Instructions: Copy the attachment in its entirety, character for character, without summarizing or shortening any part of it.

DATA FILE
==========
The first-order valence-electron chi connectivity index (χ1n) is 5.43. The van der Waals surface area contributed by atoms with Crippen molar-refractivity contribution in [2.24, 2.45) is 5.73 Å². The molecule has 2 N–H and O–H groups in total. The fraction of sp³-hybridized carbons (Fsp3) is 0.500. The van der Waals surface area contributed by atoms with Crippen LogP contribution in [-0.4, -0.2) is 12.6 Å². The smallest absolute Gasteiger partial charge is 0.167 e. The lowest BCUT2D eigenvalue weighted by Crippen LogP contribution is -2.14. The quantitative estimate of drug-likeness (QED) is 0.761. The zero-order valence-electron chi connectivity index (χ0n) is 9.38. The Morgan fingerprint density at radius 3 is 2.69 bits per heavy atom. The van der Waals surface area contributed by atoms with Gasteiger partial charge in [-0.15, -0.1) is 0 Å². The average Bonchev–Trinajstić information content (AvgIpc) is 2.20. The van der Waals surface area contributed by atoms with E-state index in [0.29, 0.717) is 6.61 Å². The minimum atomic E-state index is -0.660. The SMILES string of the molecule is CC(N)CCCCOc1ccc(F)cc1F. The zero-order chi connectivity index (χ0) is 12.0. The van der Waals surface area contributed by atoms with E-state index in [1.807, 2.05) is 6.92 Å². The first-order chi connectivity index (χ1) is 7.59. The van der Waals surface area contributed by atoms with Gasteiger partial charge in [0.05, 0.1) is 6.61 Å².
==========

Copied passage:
The first-order valence-electron chi connectivity index (χ1n) is 5.43. The van der Waals surface area contributed by atoms with Crippen molar-refractivity contribution in [2.24, 2.45) is 5.73 Å². The molecule has 2 N–H and O–H groups in total. The fraction of sp³-hybridized carbons (Fsp3) is 0.500. The van der Waals surface area contributed by atoms with Crippen LogP contribution in [-0.4, -0.2) is 12.6 Å². The smallest absolute Gasteiger partial charge is 0.167 e. The lowest BCUT2D eigenvalue weighted by Crippen LogP contribution is -2.14. The quantitative estimate of drug-likeness (QED) is 0.761. The zero-order valence-electron chi connectivity index (χ0n) is 9.38. The Morgan fingerprint density at radius 3 is 2.69 bits per heavy atom. The van der Waals surface area contributed by atoms with Gasteiger partial charge in [-0.15, -0.1) is 0 Å². The average Bonchev–Trinajstić information content (AvgIpc) is 2.20. The van der Waals surface area contributed by atoms with E-state index in [0.29, 0.717) is 6.61 Å². The minimum atomic E-state index is -0.660. The SMILES string of the molecule is CC(N)CCCCOc1ccc(F)cc1F. The zero-order chi connectivity index (χ0) is 12.0. The van der Waals surface area contributed by atoms with E-state index in [1.807, 2.05) is 6.92 Å². The first-order chi connectivity index (χ1) is 7.59. The van der Waals surface area contributed by atoms with Gasteiger partial charge in [0.05, 0.1) is 6.61 Å².